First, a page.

(11) Current paragraph (k) has been broken into separate paragraphs (proposed paragraphs (j), (k), and (l)), to clarify the intent of the respective duties under this subpart. Paragraph (j) will require SMAs to serve as advocates to improve services to MSFWs; paragraph (k) will strengthen the requirement for SMAs to liaise with WIOA sec. 167 grantees to encourage increased collaboration between SMAs and grantees that provide services to MSFWs; paragraph (l) proposes that SMAs meet at least quarterly and establish an MOU with WIOA sec. 167 grantees and other organizations serving farmworkers, the Department intends to foster a better working relationship between the SMAs, the grantees, and the other organizations while harmonizing the delivery of services to MSFWs and minimizing the duplication of services;

    (12) Language to include committees other than DOL Regional Farm Labor Coordinated Enforcement Committee has been added to paragraph (l) to broaden the scope of appropriate regional meetings the SMA must attend.

    (13) Paragraph (o) has been deleted because affirmative action staffing plans are no longer required. In their place, each State agency must provide an assurance that it is complying with its affirmative action requirements set forth in 20 CFR 653.111 through the AOP. Additionally, the requirement under proposed paragraph (g)(1) for SMAs to conduct an ongoing review of and advise the State agency on its affirmative action goals will meet the need for SMAs to ensure that their respective States are complying with the affirmative action staffing requirements outlined in the Richey Order;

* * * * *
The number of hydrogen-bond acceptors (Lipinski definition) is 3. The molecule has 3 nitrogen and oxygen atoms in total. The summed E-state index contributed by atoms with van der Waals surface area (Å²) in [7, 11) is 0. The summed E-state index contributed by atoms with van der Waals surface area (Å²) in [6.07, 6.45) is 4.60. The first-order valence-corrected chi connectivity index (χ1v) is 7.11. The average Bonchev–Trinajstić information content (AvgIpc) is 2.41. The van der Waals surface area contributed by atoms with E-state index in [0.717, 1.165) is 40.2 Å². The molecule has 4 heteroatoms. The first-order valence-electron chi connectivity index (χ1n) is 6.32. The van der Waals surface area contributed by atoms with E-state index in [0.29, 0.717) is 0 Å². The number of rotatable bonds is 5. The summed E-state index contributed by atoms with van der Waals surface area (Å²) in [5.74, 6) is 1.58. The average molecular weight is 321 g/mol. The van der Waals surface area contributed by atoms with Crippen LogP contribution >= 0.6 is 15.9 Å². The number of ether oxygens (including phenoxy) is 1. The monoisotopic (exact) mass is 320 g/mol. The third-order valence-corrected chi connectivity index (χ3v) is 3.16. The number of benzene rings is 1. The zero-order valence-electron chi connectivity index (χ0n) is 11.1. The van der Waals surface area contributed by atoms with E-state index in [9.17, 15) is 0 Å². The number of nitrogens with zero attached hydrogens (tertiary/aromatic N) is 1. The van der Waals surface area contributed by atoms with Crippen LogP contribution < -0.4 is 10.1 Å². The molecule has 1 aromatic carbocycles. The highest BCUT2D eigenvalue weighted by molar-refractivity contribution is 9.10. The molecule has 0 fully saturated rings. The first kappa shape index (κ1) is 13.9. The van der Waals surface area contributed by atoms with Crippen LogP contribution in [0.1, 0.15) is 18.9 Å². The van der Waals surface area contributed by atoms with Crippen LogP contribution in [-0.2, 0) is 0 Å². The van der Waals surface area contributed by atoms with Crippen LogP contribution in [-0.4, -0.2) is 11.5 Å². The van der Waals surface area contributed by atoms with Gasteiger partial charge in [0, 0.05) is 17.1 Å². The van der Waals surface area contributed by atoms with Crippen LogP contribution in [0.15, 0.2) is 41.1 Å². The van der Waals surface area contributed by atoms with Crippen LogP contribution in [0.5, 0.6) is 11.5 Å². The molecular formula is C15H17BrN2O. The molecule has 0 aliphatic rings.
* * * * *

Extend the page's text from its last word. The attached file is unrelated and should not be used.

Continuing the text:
(14) Paragraph (p) concerning day-haul sites has been deleted for the same reasons provided for deleting Sec. Sec. 653.105 and 653.106; and

    (15) A new paragraph (s) has been added to outline the purpose and scope of required Annual Summaries, and a list of what the summaries must include. The requirements for the Annual Summary have been expanded to include information that would be relevant for the Department's review of how the States are providing services to MSFW. Many of the added requirements are taken from other sections under this chapter. Specifically, the Annual Summary would include assurances or summaries of SMA duties taken from current Sec. 653.108(c), (g)(1), (h)(2), (j), (k), (q), and (r). This section also requires that the Annual Summaries include a summary of the activities conducted over the course of the previous year that relate to meeting the goals of the AOP. At the end of the AOP, this section would require that the SMA provide a synopsis of the State agency's achievements in meetings its goals set forth in the AOP. This will help keep each State agency on track toward achieving its AOP goals and help the Department track such progress.

    In addition, related to proposed Sec. 653.108(g)(4), the Department notes that the process by which the SMA will receive, review, and approve the AOP

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    will be described in the joint planning guidance issued by the Departments of Labor and Education.